Religion for the confused



I’m going to be honest. I don’t much care for the hard-headed and hard-boiled thoughtlessness of the hardline atheist. This is a path well trodden by the likes of Richard Dawkins and Christopher Hitchens, both of who show a complete lack of ability to comprehend anything other than their own ego.  Much modern atheism leaves a bitter taste in the mouth and many who would count themselves as “atheist” become just as irritating as those who are fundamentalist about their chosen religion. This has filtered down to the lower end of the internet and everyone appears to have an opinion and is only interested in entrenching themselves within that opinion to the exclusion of any other consideration . Tolerance and care seem to have disappeared with the pseud-anonymity of the interface of social media.

Therefore how refreshing it is to read a text by someone who has actually thought things through. De-Botton takes the themes and processes of the religious institutions and explains how they work in peoples lives and how these ideas may be transposed to give a structure and meaning to a life without a supernatural religion.

In this, it could be argued, that he is creating an edifice which is analagous to a religion, but that is where the analogy ends. Most atheists equate the word “religion” with Christianity or Islam, because they can’t think far enough to get past that (that’ll be you then….). De Botton shows us a set of ideals which could take the place of a number of the functions of religion. He looks at those things religion has given us and how stripping them away from our world would leave us bereft of much of society as we know it.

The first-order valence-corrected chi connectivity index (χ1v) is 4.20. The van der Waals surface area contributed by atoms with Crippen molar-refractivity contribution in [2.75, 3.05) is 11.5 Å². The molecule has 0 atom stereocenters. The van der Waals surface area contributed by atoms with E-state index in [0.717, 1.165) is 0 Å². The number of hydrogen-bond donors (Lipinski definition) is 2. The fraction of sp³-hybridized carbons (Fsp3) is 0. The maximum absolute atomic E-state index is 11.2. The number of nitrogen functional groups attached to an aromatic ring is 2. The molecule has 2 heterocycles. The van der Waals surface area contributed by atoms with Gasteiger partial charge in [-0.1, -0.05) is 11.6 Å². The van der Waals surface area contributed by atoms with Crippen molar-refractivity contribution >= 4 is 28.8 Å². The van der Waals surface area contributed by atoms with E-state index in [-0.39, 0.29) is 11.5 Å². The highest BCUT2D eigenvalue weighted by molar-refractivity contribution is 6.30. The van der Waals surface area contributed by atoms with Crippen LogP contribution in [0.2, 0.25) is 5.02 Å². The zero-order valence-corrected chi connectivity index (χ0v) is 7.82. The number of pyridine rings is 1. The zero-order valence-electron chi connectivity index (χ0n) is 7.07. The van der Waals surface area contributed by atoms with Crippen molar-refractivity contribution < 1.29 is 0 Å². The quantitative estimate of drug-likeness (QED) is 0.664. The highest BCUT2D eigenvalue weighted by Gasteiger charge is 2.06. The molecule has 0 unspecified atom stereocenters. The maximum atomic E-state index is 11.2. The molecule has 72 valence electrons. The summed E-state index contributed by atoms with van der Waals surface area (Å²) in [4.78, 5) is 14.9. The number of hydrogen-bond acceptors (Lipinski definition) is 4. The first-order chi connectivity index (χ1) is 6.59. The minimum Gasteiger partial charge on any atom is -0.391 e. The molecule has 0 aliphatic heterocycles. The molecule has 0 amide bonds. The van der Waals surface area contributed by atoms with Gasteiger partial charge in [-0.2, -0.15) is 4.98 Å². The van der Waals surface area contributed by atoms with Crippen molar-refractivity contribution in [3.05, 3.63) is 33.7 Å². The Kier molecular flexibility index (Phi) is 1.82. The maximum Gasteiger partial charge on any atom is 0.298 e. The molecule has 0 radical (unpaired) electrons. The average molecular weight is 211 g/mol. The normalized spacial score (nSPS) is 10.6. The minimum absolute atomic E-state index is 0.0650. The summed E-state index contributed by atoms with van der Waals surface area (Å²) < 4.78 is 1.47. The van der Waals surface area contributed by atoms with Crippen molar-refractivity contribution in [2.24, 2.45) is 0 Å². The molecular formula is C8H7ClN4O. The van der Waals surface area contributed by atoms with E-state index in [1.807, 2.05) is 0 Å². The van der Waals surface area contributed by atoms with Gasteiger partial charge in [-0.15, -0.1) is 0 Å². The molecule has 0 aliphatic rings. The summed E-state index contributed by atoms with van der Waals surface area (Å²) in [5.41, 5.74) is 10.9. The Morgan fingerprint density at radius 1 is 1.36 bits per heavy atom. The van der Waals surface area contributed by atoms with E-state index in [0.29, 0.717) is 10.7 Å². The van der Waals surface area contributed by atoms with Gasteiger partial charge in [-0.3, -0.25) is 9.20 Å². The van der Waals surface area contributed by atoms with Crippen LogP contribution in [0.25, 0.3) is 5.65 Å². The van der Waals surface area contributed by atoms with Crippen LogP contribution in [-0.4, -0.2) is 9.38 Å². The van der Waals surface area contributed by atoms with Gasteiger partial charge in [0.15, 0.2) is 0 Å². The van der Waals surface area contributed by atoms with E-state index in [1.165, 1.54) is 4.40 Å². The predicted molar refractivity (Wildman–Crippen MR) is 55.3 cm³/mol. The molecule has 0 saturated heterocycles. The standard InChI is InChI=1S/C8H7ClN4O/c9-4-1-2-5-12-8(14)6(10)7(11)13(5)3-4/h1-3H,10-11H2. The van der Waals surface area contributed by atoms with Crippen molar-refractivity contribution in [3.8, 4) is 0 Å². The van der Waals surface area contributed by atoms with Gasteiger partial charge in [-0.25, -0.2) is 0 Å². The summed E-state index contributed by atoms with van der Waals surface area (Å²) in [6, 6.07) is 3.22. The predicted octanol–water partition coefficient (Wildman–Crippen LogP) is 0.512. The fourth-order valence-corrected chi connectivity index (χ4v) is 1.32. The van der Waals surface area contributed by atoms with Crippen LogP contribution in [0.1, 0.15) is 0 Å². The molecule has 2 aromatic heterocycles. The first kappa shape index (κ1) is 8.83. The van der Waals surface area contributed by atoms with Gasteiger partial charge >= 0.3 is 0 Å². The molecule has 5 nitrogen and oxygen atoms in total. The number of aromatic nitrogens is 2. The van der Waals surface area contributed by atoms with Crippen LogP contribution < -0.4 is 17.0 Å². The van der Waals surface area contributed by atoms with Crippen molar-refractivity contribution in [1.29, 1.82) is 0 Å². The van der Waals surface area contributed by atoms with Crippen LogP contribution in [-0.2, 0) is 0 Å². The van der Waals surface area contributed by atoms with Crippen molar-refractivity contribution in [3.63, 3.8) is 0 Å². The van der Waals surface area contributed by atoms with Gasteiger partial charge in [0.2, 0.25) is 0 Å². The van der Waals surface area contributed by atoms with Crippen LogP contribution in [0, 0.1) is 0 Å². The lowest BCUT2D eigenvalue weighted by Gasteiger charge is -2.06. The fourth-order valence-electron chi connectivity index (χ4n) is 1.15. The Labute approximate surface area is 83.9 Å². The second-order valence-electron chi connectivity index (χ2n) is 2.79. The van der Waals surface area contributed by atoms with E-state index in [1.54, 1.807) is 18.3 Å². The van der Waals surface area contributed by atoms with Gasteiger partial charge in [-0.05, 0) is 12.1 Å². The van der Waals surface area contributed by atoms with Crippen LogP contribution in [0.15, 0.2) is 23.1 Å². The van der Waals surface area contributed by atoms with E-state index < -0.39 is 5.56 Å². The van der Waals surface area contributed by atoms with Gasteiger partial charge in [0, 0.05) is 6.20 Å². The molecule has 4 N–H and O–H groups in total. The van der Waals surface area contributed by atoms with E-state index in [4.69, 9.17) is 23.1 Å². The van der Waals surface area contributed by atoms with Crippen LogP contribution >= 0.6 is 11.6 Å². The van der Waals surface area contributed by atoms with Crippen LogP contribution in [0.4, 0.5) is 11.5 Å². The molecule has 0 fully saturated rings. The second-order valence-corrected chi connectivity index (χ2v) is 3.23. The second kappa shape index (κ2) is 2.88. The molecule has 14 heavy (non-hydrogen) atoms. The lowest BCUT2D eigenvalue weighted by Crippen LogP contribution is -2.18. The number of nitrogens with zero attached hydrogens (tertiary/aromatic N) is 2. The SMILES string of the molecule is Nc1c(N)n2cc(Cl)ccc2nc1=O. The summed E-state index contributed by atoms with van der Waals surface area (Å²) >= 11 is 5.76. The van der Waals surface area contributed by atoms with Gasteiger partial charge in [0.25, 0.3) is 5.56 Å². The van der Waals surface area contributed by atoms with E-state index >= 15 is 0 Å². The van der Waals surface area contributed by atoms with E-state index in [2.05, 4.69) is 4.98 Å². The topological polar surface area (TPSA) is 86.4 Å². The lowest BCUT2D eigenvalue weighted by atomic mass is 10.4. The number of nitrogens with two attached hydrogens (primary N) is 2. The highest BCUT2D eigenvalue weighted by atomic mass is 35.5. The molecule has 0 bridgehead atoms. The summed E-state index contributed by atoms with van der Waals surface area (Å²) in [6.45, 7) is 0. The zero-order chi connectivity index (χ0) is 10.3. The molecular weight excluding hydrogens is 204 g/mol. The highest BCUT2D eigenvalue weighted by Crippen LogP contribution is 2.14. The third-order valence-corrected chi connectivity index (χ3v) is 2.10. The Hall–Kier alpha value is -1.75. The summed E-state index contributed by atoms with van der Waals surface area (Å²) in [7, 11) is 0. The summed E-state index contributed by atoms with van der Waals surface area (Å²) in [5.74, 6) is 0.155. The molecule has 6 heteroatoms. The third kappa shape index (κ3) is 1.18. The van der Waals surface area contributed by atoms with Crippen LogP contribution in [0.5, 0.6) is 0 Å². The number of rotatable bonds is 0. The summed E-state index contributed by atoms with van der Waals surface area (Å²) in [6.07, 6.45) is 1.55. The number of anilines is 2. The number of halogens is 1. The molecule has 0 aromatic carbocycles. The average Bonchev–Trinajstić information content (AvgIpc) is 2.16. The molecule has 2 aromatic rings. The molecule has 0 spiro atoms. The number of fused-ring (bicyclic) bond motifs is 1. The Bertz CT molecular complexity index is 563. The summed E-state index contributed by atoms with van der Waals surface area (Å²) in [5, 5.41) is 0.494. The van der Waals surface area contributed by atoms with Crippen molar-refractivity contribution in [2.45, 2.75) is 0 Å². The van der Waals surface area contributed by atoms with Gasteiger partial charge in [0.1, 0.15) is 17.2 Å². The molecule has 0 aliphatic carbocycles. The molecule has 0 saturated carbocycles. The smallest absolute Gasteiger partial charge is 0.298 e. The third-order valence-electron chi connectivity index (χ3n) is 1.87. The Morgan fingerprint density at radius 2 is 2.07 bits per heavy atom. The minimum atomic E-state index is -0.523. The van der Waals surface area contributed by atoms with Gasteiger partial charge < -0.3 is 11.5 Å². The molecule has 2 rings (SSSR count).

There is much to be learnt in here and not least for those who are adherents to a religion. These too could learn to think a little more carefully about the society in which they live and approach their own thinking with a heart which is a tad less closed.

All in all this book is about what it means to be human, how we perceive our world, what we choose to bring into it, and take from it.

I might even go so far as to say that this book shows religious adherents a way to reconsider their faith in the light of a world which seems largely indifferent to religious thought and is becoming a much colder and heartless place as a result. Perhaps there is a way to warm it up and improve it for everyone, even those who cannot bring themselves to consider a supernatural element

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